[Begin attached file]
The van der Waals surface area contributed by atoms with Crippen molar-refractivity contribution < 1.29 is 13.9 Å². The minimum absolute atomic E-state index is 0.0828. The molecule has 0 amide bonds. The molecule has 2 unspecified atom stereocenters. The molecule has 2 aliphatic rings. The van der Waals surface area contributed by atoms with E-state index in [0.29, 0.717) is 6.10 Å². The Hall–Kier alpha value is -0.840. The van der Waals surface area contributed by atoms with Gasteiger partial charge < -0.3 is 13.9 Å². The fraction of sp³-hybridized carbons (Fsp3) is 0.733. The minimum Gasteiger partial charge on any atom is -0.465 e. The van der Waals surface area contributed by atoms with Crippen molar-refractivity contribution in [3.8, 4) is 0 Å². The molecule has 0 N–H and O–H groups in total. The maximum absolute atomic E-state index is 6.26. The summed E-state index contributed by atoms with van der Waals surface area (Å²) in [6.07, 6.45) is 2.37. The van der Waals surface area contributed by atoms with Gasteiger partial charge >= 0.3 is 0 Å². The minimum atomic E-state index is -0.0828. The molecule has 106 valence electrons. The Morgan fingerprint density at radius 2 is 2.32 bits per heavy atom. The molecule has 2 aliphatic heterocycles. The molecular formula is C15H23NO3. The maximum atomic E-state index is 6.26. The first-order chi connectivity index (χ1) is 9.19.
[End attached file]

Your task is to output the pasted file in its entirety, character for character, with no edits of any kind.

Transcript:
The van der Waals surface area contributed by atoms with Crippen molar-refractivity contribution < 1.29 is 13.9 Å². The minimum absolute atomic E-state index is 0.0828. The molecule has 0 amide bonds. The molecule has 2 unspecified atom stereocenters. The molecule has 2 aliphatic rings. The van der Waals surface area contributed by atoms with E-state index in [0.29, 0.717) is 6.10 Å². The Hall–Kier alpha value is -0.840. The van der Waals surface area contributed by atoms with Gasteiger partial charge < -0.3 is 13.9 Å². The fraction of sp³-hybridized carbons (Fsp3) is 0.733. The minimum Gasteiger partial charge on any atom is -0.465 e. The van der Waals surface area contributed by atoms with Crippen molar-refractivity contribution in [3.8, 4) is 0 Å². The molecule has 0 N–H and O–H groups in total. The maximum absolute atomic E-state index is 6.26. The summed E-state index contributed by atoms with van der Waals surface area (Å²) in [6.07, 6.45) is 2.37. The van der Waals surface area contributed by atoms with Gasteiger partial charge >= 0.3 is 0 Å². The minimum atomic E-state index is -0.0828. The molecule has 106 valence electrons. The Morgan fingerprint density at radius 2 is 2.32 bits per heavy atom. The molecule has 2 aliphatic heterocycles. The molecular formula is C15H23NO3. The maximum atomic E-state index is 6.26. The first-order chi connectivity index (χ1) is 9.19.